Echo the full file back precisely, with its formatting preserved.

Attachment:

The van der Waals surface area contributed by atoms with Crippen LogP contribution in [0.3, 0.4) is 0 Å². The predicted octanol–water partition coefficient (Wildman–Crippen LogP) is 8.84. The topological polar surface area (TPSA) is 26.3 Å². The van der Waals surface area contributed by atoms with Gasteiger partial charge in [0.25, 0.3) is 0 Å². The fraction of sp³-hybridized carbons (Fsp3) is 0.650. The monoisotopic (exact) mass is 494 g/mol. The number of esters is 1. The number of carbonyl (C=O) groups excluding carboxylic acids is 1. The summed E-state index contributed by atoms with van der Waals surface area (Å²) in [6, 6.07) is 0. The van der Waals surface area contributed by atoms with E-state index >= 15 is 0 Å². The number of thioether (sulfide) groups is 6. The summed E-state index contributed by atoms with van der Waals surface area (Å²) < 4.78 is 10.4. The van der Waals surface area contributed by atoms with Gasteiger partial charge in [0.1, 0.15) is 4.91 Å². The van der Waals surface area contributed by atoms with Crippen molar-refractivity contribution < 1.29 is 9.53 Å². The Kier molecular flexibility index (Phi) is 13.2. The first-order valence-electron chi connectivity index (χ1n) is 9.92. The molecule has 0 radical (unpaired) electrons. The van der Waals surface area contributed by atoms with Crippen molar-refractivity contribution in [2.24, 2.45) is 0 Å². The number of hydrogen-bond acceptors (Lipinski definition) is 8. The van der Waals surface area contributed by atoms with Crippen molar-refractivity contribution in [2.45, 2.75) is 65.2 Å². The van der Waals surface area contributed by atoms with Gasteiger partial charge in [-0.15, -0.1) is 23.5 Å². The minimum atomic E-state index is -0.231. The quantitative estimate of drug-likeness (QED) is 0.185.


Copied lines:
The van der Waals surface area contributed by atoms with Crippen LogP contribution in [0.3, 0.4) is 0 Å². The predicted octanol–water partition coefficient (Wildman–Crippen LogP) is 8.84. The topological polar surface area (TPSA) is 26.3 Å². The van der Waals surface area contributed by atoms with Gasteiger partial charge in [0.25, 0.3) is 0 Å². The fraction of sp³-hybridized carbons (Fsp3) is 0.650. The monoisotopic (exact) mass is 494 g/mol. The number of esters is 1. The number of carbonyl (C=O) groups excluding carboxylic acids is 1. The summed E-state index contributed by atoms with van der Waals surface area (Å²) in [6, 6.07) is 0. The van der Waals surface area contributed by atoms with E-state index >= 15 is 0 Å². The number of thioether (sulfide) groups is 6. The summed E-state index contributed by atoms with van der Waals surface area (Å²) < 4.78 is 10.4. The van der Waals surface area contributed by atoms with Gasteiger partial charge in [0.1, 0.15) is 4.91 Å². The van der Waals surface area contributed by atoms with Crippen molar-refractivity contribution < 1.29 is 9.53 Å². The Kier molecular flexibility index (Phi) is 13.2. The first-order valence-electron chi connectivity index (χ1n) is 9.92. The molecule has 0 radical (unpaired) electrons. The van der Waals surface area contributed by atoms with Crippen molar-refractivity contribution in [2.24, 2.45) is 0 Å². The number of hydrogen-bond acceptors (Lipinski definition) is 8. The van der Waals surface area contributed by atoms with Crippen molar-refractivity contribution in [2.45, 2.75) is 65.2 Å². The van der Waals surface area contributed by atoms with Gasteiger partial charge in [-0.15, -0.1) is 23.5 Å². The minimum atomic E-state index is -0.231. The quantitative estimate of drug-likeness (QED) is 0.185.